This comes as they finalise an updated version of the virtual tool, slated for release next week.

Copernicus Sentinel-1A was unavailable between 16:21 UTC on 23 May 2022 and 08:03 UTC on 24 May 2022, due to a SAR anomaly.

No data were generated during this period.

Due to predicted outage for S3B In-Plane manoeuvre #060, SLSTR products degradation is expected for sensing time from 24/05/2022T07:45:39 to 24/05/2022T07:55:43.

The Living Planet Symposium will take place from 23 to 27 May 2022 in Bonn, Germany, and ESA is taking the opportunity to invite feedback on its services with an online survey. Your feedback will help improve the range and quality of the data and services offered.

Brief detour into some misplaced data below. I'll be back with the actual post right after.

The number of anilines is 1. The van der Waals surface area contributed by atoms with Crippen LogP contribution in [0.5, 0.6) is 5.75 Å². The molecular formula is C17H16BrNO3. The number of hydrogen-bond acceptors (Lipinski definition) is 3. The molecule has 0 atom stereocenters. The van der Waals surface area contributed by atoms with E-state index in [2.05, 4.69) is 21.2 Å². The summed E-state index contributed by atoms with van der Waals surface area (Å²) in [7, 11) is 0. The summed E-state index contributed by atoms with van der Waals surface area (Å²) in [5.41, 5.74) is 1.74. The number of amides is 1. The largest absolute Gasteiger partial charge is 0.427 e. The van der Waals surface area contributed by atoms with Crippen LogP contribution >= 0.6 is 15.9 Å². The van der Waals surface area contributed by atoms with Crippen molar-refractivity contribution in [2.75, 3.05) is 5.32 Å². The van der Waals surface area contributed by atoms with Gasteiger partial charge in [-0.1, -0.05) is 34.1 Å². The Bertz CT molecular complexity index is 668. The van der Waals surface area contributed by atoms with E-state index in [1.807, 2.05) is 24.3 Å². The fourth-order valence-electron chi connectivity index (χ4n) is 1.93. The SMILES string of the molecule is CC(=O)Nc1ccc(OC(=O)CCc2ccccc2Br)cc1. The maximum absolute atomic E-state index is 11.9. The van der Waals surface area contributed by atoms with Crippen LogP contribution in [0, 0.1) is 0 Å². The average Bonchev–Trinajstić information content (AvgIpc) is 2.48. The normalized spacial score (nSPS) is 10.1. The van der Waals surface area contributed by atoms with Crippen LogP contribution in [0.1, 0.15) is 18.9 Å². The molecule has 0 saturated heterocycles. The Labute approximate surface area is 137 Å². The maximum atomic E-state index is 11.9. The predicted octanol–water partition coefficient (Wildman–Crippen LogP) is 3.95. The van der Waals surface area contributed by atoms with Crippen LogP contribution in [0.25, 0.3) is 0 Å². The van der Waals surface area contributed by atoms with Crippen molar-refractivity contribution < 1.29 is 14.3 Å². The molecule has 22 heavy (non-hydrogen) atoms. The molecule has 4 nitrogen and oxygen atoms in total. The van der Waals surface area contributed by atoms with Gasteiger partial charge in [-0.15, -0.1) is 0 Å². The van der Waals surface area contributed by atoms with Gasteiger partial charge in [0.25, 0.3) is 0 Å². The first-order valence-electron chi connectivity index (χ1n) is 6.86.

Complete the survey.

Take 10 minutes of your time to share your experience in using data from ESA's Earth Explorers, ESA and Third Party Heritage Missions, Third Party Missions, Copernicus Sentinel Missions and Copernicus Contributing Missions and let ESA know of any future needs you may have.

Participants to the Living Planet Symposium will receive a reward when visiting the Welcome Desk at the ESA booth. Simply complete the survey and you will receive a code, which you need to present at the booth.

Thank you for sharing your feedback, and we look forward to seeing you at the Living Planet Symposium.

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Share your stories

success stories

Calling on all interested users of Sentinel data, who would like to submit their results, turning their experiences into 'success stories'.

If you have a good story to tell, of how any of the Sentinel satellites are producing data that bring benefit to your work and/or to society, please contact the Sentinel Online Editors at: with your proposals.